Africa: Statement from TB Alliance on the First-Ever UN High-Level Meeting on Tuberculosis

A South African patient prepares to take her medication for drug-resistant TB.
26 September 2018
press release

It has been 25 years since tuberculosis (TB) was declared a global emergency by the World Health Organization and since then at least 10 declarations have stressed the burden of TB and the need to develop new products to prevent, diagnose and cure TB.

Despite this, progress in the fight against the disease - now the world’s deadliest infection - has been shamefully slow, with tens of millions of lives lost and hundreds of millions of patients and families suffering needlessly. When leaders gather in New York today for the first UN High-Level Meeting on TB, the world is listening and expecting true commitment and change.

Poor treatment options are a cornerstone of our failure to eradicate TB, a communicable disease which has proven frustratingly hard to cure with available resources. Science, however, is not holding us back; a lack of political will and investment is. TB Alliance expects world leaders to issue a strong declaration of commitments to end the epidemic. Action to meet the rhetoric is needed.

Over almost two decades, TB Alliance has been dedicated to advancing TB drug research and development (R&D) through strong collaborations with governments, multilateral institutions, academia, civil society and the private sector. We are closer than ever to a world in which every person can be treated with an all-oral, highly effective, short drug regimen, regardless of how resistant their disease is to today’s drugs.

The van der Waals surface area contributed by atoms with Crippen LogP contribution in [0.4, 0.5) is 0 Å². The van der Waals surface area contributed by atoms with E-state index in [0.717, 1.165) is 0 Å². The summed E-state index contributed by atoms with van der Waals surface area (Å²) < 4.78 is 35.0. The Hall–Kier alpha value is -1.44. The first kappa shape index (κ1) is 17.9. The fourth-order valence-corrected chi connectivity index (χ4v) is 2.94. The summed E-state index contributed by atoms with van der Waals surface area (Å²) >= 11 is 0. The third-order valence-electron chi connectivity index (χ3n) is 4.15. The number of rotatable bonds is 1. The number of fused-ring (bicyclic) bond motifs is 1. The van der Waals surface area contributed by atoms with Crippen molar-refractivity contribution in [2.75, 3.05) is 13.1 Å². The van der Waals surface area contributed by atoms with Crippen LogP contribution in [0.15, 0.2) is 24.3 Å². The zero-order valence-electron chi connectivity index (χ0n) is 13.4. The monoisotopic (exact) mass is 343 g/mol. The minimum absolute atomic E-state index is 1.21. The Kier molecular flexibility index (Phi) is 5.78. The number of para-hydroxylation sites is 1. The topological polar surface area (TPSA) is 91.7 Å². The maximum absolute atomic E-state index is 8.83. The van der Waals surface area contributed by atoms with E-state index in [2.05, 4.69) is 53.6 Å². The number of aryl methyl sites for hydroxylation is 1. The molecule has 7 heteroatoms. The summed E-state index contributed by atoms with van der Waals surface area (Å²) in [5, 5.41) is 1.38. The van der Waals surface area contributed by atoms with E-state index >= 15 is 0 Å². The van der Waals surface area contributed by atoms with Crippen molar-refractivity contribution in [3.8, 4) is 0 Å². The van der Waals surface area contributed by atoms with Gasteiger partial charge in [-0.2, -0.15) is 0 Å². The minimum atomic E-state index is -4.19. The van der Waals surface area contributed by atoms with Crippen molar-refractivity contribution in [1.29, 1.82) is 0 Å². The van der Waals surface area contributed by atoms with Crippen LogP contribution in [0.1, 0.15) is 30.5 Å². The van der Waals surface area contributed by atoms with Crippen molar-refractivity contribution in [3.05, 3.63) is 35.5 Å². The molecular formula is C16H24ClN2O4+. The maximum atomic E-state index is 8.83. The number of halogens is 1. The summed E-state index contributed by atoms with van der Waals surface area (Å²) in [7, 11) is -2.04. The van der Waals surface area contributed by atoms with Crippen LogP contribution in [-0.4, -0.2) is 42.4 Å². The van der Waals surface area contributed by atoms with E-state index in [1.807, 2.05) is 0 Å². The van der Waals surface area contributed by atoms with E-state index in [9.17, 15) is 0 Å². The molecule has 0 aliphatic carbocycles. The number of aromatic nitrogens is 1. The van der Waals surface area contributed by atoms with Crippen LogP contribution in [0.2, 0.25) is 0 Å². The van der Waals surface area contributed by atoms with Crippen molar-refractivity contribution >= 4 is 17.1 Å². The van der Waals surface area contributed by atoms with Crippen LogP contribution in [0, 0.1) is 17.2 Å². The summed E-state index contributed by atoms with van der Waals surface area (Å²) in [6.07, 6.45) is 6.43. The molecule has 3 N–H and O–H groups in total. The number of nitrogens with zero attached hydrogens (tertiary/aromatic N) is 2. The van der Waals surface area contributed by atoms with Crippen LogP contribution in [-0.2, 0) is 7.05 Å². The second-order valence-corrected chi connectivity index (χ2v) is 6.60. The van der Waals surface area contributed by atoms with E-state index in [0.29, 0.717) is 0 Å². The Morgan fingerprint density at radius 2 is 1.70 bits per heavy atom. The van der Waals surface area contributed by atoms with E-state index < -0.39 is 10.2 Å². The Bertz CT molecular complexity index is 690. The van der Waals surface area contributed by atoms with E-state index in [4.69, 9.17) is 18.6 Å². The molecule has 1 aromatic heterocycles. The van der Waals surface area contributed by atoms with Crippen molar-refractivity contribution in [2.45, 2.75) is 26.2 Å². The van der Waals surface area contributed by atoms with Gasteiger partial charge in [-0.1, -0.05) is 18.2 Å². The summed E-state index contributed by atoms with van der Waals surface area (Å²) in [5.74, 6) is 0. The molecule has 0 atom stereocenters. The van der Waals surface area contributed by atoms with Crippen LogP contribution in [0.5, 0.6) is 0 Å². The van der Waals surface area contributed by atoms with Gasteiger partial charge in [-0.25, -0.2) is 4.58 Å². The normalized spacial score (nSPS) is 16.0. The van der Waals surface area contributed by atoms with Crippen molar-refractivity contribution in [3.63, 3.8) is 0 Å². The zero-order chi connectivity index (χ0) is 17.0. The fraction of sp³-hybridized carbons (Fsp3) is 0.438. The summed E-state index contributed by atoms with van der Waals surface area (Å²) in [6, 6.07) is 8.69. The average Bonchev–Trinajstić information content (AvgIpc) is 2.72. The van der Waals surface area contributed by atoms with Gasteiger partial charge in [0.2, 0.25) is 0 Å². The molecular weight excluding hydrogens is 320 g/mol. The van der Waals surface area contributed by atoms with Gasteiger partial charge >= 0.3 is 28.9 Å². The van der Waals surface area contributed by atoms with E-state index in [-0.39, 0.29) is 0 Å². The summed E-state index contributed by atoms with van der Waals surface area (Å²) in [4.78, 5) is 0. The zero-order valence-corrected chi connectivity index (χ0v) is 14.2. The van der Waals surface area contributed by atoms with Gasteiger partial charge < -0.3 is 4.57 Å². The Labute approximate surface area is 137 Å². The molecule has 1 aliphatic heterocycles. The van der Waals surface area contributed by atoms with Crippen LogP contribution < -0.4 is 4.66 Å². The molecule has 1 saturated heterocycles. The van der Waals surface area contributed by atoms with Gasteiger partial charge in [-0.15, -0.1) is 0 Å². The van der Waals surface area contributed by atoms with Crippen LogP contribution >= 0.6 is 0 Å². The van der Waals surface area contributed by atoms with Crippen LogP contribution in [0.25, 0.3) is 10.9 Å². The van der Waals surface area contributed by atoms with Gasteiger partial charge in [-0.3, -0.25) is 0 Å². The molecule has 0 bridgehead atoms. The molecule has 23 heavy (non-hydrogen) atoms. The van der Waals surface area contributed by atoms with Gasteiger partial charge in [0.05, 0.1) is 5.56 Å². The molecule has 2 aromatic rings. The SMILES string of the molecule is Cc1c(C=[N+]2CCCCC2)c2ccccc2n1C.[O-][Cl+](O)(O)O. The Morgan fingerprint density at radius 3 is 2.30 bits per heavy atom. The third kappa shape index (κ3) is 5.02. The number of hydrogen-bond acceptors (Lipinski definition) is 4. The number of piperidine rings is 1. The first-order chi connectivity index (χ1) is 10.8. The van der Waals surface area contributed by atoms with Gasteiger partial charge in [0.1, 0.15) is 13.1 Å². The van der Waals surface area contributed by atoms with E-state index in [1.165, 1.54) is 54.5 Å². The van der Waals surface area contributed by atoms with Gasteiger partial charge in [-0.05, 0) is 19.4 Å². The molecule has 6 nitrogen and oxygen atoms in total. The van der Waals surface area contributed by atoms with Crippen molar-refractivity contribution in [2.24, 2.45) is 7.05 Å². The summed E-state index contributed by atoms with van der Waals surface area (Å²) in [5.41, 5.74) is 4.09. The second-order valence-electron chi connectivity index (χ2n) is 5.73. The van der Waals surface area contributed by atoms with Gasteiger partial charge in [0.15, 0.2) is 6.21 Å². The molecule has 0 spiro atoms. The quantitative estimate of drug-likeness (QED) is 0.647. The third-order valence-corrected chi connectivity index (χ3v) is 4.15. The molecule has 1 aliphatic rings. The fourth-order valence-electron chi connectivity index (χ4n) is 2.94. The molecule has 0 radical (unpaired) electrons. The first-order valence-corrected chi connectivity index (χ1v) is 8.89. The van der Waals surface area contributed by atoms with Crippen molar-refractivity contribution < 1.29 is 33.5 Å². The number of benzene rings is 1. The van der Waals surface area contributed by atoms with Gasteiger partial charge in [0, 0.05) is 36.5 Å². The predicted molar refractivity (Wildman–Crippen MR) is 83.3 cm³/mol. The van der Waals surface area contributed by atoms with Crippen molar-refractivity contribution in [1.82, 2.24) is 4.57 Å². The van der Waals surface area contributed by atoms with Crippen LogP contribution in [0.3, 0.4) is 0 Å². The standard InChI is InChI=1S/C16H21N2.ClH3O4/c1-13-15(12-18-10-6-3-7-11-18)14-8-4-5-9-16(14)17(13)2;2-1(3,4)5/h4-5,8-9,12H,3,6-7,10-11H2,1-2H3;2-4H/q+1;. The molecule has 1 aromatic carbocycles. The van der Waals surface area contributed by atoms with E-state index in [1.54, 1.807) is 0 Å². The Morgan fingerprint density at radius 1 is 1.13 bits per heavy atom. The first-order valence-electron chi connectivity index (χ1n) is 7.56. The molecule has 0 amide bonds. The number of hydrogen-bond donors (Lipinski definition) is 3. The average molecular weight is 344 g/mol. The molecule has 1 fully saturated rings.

By introducing novel regimens comprised of powerful new drugs, we can defeat antimicrobial resistance in TB and turn the tide. The treatment of what we call drug-resistant TB should be no more complicated, costly, lengthy - or less safe and effective - than the treatment of what we currently call drug sensitive TB.

Global, cross-border partnerships and investments, bolstered by incentives for research and product development, would bring today’s ambitious hopes for ending TB by 2030 closer to reality. But high-income countries cannot close the $1.3 billion annual funding gap for R&D alone. Emerging economies including the BRICS and other high-burden TB countries must also invest their fair share in research and product development to finance tomorrow’s cures.

TB Alliance expects global leaders to foster collaboration through which meaningful commitments from all countries efficiently drive the development and introduction of new TB drugs.

It must be recognized that member states who intend to address TB solely at a national level are fighting an impossible fight. As an airborne infectious disease, TB is a quintessential example of a problem in need of collaborative solutions. For example, increased levels of collaboration in the evaluation and approval of new drugs, diagnostics and vaccines would lead to more affordable, faster and more efficient implementation and uptake of these new tools.

Broad, global and public investments will also allow for a balanced debate on access to transformative new medicines. We need to utilize the cumulative experience of TB Alliance and other Product Development Partnerships in bringing together public and private sector partners from around the world to develop and ensure access to affordable, high quality products for everyone who needs them, including the poorest of the poor.

In the years to come, we expect to look back at this meeting’s outcome as the moment when world leaders marshalled the political will and resources needed to finally end TB and leave no one behind.

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